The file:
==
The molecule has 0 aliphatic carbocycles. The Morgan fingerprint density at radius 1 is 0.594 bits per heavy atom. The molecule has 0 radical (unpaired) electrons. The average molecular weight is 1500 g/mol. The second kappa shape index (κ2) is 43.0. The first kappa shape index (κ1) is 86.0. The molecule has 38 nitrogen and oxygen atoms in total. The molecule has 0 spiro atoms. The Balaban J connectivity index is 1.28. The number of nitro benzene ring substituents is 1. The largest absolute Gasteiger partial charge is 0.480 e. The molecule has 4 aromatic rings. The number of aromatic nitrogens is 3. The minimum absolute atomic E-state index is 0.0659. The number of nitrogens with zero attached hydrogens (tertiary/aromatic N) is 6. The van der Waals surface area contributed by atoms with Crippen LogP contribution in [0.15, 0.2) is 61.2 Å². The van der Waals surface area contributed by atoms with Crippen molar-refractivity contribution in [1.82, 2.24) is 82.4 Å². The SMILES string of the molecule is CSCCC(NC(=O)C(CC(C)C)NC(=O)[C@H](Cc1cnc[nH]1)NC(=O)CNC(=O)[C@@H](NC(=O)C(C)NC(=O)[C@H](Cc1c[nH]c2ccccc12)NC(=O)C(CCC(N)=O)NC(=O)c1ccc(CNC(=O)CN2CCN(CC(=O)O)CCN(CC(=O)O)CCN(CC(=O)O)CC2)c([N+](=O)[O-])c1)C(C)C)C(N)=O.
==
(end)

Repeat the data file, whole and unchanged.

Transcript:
The molecule has 0 aliphatic carbocycles. The Morgan fingerprint density at radius 1 is 0.594 bits per heavy atom. The molecule has 0 radical (unpaired) electrons. The average molecular weight is 1500 g/mol. The second kappa shape index (κ2) is 43.0. The first kappa shape index (κ1) is 86.0. The molecule has 38 nitrogen and oxygen atoms in total. The molecule has 0 spiro atoms. The Balaban J connectivity index is 1.28. The number of nitro benzene ring substituents is 1. The largest absolute Gasteiger partial charge is 0.480 e. The molecule has 4 aromatic rings. The number of aromatic nitrogens is 3. The minimum absolute atomic E-state index is 0.0659. The number of nitrogens with zero attached hydrogens (tertiary/aromatic N) is 6. The van der Waals surface area contributed by atoms with Crippen LogP contribution in [0.15, 0.2) is 61.2 Å². The van der Waals surface area contributed by atoms with Crippen molar-refractivity contribution in [1.82, 2.24) is 82.4 Å². The SMILES string of the molecule is CSCCC(NC(=O)C(CC(C)C)NC(=O)[C@H](Cc1cnc[nH]1)NC(=O)CNC(=O)[C@@H](NC(=O)C(C)NC(=O)[C@H](Cc1c[nH]c2ccccc12)NC(=O)C(CCC(N)=O)NC(=O)c1ccc(CNC(=O)CN2CCN(CC(=O)O)CCN(CC(=O)O)CCN(CC(=O)O)CC2)c([N+](=O)[O-])c1)C(C)C)C(N)=O.